Capcom made many incredible contributions to the Dreamcast's very respectable library over the console's criminally short run, including two of the finest fighting games they've ever released anywhere (which we will get to in a moment). As if that wasn't already more than generous enough, Capcom also saw fit to grace the console with a superb installment to their wildly popular Resident Evil series. Although the game may have released without a number attached to the title, Resident Evil - Code: Veronica was originally intended to be a direct sequel to 1998's Resident Evil 2. Resident Evil 3, on the other hand, had been meant to serve as a spin-off game with a different title but, before release, was "promoted" to a numeric installment after Capcom decided to keep the PlayStation entries consistent.

Despite the lack of a numeric value in the title, there was no denying the value of the game itself in the eyes of critics, series fans, and grateful Dreamcast owners at the time. Code: Veronica was highly praised upon release, particularly for it's movie-like cinematics, real-time backgrounds, and cutting-edge graphics. Sadly, despite its incredibly positive reception, the Dreamcast release didn't sell as well as Capcom had initially hoped, and they would later port Code: Veronica to the PlayStation 2 and GameCube (and eventually other platforms as well), but not until after the Dreamcast's tragically short run had already come to an end.

ChuChu Rocket! (Sonic Team, 2000)

ChuChu Rocket! was an action-puzzle game from Sega's own Sonic Team. Directed by Sonic the Hedgehog creator, Yuji Naka, the game was devised as a way to push the processing power of the Dreamcast to its fullest. The premise of the game revolved around attempting to guide (sometimes dozens of) space mice, the titular ChuChus, around various top-down stages and into awaiting space ships whilst having them avoid hungry space cats and other perils. ChuChu Rocket! offered a compelling assortment of multiplayer modes to choose from and was praised for its addictive gameplay, unique aesthetic, and budget retail price. The title was considered a more-than-welcome addition to the Dreamcast by enthusiasts of puzzle games and/or all things quirky, and versions of ChuChu Rocket! would eventually find their way onto the Game Boy Advance and even the Apple Store!

Marvel vs Capcom 2 (Capcom, 2000)

Like Namco, Capcom was no slouch when it came to crafting both brilliant arcade fighting games and equally brilliant home ports of those arcade titles. For years prior to them actually titling the games as such, Capcom had developed numerous titles in their excellent Marvel and/or Marvel vs Capcom fighting series. Finally in 1998, the series culminated in that very nominal inevitability. That first Marvel vs Capcom game represented the finest elements that the series had to offer, brought together in some often outstanding and occasionally outlandish 2 on 2 fighting brilliance.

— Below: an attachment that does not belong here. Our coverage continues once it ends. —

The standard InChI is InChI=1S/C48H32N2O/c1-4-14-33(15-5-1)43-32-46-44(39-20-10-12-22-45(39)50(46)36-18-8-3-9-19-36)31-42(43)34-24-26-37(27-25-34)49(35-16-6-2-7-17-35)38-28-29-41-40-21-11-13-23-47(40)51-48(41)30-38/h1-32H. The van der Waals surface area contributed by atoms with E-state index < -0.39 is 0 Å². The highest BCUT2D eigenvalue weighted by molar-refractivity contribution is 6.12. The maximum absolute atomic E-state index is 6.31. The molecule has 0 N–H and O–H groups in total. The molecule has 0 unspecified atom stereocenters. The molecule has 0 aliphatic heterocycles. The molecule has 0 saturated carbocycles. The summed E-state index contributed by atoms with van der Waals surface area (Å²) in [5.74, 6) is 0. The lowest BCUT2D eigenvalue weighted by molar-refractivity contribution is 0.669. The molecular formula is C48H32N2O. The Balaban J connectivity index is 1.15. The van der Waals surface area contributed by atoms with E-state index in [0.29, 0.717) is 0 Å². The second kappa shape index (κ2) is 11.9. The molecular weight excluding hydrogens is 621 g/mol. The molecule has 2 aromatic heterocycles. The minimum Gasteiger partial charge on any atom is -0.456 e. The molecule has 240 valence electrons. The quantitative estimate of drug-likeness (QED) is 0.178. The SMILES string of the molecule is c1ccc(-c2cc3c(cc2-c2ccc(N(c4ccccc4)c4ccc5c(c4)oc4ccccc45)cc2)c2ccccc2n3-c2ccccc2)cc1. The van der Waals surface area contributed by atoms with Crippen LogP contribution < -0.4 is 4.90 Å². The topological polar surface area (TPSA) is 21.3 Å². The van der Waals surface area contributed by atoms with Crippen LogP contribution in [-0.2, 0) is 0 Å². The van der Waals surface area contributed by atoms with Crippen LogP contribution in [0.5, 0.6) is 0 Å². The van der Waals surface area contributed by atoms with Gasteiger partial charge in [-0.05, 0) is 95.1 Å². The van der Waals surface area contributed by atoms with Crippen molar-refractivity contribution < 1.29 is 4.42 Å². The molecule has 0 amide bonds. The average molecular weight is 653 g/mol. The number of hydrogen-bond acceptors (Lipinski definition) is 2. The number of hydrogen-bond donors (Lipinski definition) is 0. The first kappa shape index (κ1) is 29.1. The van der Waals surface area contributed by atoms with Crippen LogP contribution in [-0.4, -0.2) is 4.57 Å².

The 2000 follow up, Marvel vs Capcom 2, was essentially more of the same, but bigger. Much bigger. First, Capcom increased the roster from a measly 15, to a mind-boggling 56 selectable characters! They also upped the ante by converting the assist character role in the first Marvel vs Capcom to an additional playable character in part 2, taking the gameplay from 2 on 2 with an assist to fully 3 on 3 character fighting action.

Both games constituted superb additions to the Dreamcast library, and both were also briefly exclusive on the system before being ported to rival systems. Between the two of them though, it was the second game's much bigger roster of fan-favorite selectable characters, and its spectacular 3 on 3 fighting; not to mention its much longer exclusivity period (it would remain so for over a year and a half after the Dreamcast was discontinued by Sega), that made it, not only the arguably superior Marvel vs Capcom game, but one of the most indisputably boastworthy titles a Dreamcast owner could possibly possess.

Virtua Tennis (Sega AM3, 2000)

Following the accomplishments of their Virtua Striker arcade soccer series in the last '90s, Sega greenlit the development of a new sports title in order to see if some of that same success could be captured with Tennis. Particular care was taken to try and ensure that the game would be accessible to, and enjoyed by, both casual and competitive players alike. Even before the title was ready for release, Virtua Tennis was already seeing positive reception by internal testers, which helped development progress with relative ease.

​Upon release, both the arcade version, and the Dreamcast port that soon followed, enjoyed near universal acclaim. Critics especially complimented the game for its beautiful graphics, deep gameplay, and excellent multiplayer. The Dreamcast version of Virtua Tennis was (and still is) regarded as one of the finest sports titles ever to appear on the system and the game would eventually see several excellent ports and sequels as a testament to its own accomplishments.

Street Fighter III: 3rd Strike (Capcom, 2000)

It could easily be argued that the Dreamcast was the greatest console ever released with regards to its fighting games. Not only did it boast the previousl-mentioned SoulCalibur and Marvel vs Capcom 2, but for several years (thanks to Capcom again), the Dreamcast was also the exclusive home console of Street Fighter III: 3rd Strike. A game that still to this day is regarded in many circles as the single greatest 2D fighting title ever created. Unfortunately for Sega, it did take a little while for some fighting game enthusiasts to realize just how legendary 3rd Strike actually was. By then, the Dreamcast's fate had already, sadly, been sealed. But be that as it may, both the console and the game, will always have their shared, and rightly-deserved, place in gaming history.

Shenmue (Sega AM2, 2000)